“Scripture was given to the church, and theology is a necessary work of the church, by the church, in the church, and for the church.”
Kenneth S. Kantzer
Kenneth S. Kantzer’s (1917-2002) career spanned the course of the resurgence of North American evangelicalism and was one of the factors that spurred it on. Dr. Kantzer served as professor of biblical and systematic theology at Wheaton College for seventeen years, as Dean of Trinity Evangelical Divinity School for fifteen more, as president of the Evangelical Theological Society, and Kenneth S. Kantzer, founding dean of TEDS[/caption]as editor-in-chief of Christianity Today.
Kenneth Kantzer, founding dean of Trinity Evangelical Div. School
In 1984 he returned to Trinity, where he eventually became the first Director of a Ph.D. program in Theological Studies. In each of these roles, he was motivated by a heartfelt desire that theology be of service to the church: “Scripture was given to the church, and theology is a necessary work of the church, by the church, in the church, and for the church.”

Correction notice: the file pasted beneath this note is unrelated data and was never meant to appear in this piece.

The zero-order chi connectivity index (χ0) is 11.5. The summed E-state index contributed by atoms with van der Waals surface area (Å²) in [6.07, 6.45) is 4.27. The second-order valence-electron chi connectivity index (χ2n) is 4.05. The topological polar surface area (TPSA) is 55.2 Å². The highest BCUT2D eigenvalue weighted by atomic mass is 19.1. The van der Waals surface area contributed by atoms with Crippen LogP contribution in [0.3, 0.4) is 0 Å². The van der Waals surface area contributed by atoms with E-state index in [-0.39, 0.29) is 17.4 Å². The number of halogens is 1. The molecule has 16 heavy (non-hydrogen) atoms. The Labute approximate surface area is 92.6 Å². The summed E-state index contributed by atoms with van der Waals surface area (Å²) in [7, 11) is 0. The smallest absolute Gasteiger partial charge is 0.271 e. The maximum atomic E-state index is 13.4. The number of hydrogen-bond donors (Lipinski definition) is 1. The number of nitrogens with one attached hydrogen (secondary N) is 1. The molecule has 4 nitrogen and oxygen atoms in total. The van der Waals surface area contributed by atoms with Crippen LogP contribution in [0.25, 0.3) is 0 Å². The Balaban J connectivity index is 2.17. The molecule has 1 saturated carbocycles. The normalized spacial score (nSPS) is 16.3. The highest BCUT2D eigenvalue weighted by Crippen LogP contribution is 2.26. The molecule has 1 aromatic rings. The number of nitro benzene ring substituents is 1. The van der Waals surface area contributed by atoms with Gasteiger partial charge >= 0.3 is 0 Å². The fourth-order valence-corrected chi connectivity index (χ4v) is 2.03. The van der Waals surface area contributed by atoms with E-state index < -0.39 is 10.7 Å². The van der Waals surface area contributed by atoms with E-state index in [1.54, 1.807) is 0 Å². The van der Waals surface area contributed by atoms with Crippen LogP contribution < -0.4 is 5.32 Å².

Dr. Kantzer’s most important legacy was not a monetary bequest but a divinity school: Trinity Evangelical Divinity School, which he helped grow from a small denominational seminary into a major evangelical Christian graduate school of national and international reputation. It was his vision to combine centrist evangelical theological convictions with a commitment to academic excellence. His concern was to help evangelicals major on the majors rather than the minors. In this sense, he was the epitome of the “catholic evangelical.” (“The role of church tradition,” he once wrote, “is like that of an elder brother in the faith.”) He was a model of graciousness who would criticize only after listening charitably. (“Differences are not necessarily contradictions.”) He was one of the first evangelicals, for example, to go to Basel and learn from Karl Barth. He completed his Ph.D. at Harvard University where he wrote a dissertation focused on the knowledge of God in the theology of John Calvin. It is therefore fitting that the lectures that bear his name be located at the institution into which he poured not only the best years of his life, but also his passion, energy, and wisdom.